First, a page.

Ignite event tells stories behind research
Eight students shared their passions and stories during Ignite last Friday at USU, which focused on students and their stories behind their research, said Scott Bates, associate vice president of the Office of Research and Graduate Studies.
Ignite was part of Research Week. There were events about how to do research, presentations of research and awards.
“But none of that gets to the underlying reason why everybody does it,” Bates said. “We want to communicate the joy behind what we do.”
Besides talks, building competitions are a part of Ignite to break the ice and warm up the crowd, Bates said. This year’s competition was paper airplane-making. Participants had to use two pennies, three straws and a strip of duct tape and were allowed to use as much newspaper as they liked. Andy Bayles’ plane, Falcon Justice, won after flying 42 feet when thrown from the second floor balcony in the Merrill-Cazier Library’s South Atrium.
The theme of Ignite is “Enlighten us, but make it quick.” Using drama, poetry and images, students from a wide variety of disciplines and backgrounds shared their stories in five minutes and 20 PowerPoint slides set to automatically advance.
Nicole Martineau, an undergraduate in biology and drama, shared how she merges her passions for art and science by exploring the use of drama in classrooms to teach science. She talked about a growing movement called STEAM that adds art to STEM, making it science, technology, engineering, art and mathematics. Art and science aren’t as different as people think, she said.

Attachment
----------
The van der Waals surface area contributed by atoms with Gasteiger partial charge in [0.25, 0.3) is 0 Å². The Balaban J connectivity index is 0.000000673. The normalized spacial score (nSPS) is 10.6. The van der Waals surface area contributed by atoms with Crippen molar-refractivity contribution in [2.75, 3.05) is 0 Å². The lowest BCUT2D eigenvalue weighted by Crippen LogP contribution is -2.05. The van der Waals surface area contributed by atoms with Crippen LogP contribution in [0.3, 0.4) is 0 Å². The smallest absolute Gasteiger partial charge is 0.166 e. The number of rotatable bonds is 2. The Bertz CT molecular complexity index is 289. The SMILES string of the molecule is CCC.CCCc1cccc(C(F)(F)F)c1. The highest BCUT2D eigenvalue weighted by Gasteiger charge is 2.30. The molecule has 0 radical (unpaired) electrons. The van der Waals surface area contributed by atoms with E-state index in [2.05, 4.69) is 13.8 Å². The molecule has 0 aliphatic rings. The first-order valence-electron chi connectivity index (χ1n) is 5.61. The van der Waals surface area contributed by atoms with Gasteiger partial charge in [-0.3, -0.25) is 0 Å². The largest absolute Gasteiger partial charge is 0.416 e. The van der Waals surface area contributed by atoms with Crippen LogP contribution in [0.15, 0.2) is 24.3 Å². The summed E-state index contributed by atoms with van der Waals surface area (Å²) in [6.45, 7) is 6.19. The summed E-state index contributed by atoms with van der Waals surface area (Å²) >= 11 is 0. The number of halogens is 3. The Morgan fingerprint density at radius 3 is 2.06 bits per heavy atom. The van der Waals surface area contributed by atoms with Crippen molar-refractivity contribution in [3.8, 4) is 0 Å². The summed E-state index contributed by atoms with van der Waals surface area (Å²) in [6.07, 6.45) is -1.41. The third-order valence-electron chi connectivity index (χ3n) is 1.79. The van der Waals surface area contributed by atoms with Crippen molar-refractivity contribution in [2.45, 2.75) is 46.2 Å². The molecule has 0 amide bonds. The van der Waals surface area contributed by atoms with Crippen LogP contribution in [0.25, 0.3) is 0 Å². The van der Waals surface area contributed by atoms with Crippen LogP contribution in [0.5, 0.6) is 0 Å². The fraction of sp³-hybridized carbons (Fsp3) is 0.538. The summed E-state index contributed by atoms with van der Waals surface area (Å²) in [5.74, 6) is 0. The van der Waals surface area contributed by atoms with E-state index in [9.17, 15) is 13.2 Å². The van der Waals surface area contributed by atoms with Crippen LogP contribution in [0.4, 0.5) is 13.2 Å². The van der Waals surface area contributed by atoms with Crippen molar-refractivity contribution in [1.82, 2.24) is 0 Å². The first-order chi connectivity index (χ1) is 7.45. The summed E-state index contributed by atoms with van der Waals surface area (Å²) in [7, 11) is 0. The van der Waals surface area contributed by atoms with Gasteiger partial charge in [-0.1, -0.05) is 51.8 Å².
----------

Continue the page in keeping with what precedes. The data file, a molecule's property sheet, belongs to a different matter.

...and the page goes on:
“Both are an effort to understand and explain what we see,” Martineau said.
Brian Cook, a graduate student in the English department, shared his personal coming-out experience and how he made sense of his own religious history through slam poetry. His research experience was about researching himself, he said.
“In creative writing, research is attempting to understand humanity and the self,” he said.
Emily Maxwell, a freshman in communications in business, had to come for her English class. The class is working on research papers, and her professor wanted them to go to Ignite and learn about the research process, she said. For Maxwell, it was interesting how the speakers all came to their research questions by following their little passions and interests to something that could be applied in the real world.
Her favorite talk was by Tyler King, a student in environmental engineering, who spoke on finding one’s passion. She said she could relate to his struggle to find what he wanted to do because she had difficulty deciding on her own research question. Maxwell felt the talk was most relevant to students as they try to figure out what they want to do.
This is Ignite’s second year as part of Research Week. The event did not see as large of a crowd last year, Bates said.
“It’s sad that the turnout was mediocre last year, because the talks were so good,” Bates said.
Bates said the poor turnout may have resulted from ill timing. Instead of being held later in the day, after Student Showcase, this year the event was held between Student Showcase and the concluding award ceremony. Ignite 2014’s audience filled the South Atrium, a turnout Bates is happy with.
“We’ll see you in 2015,” he said.
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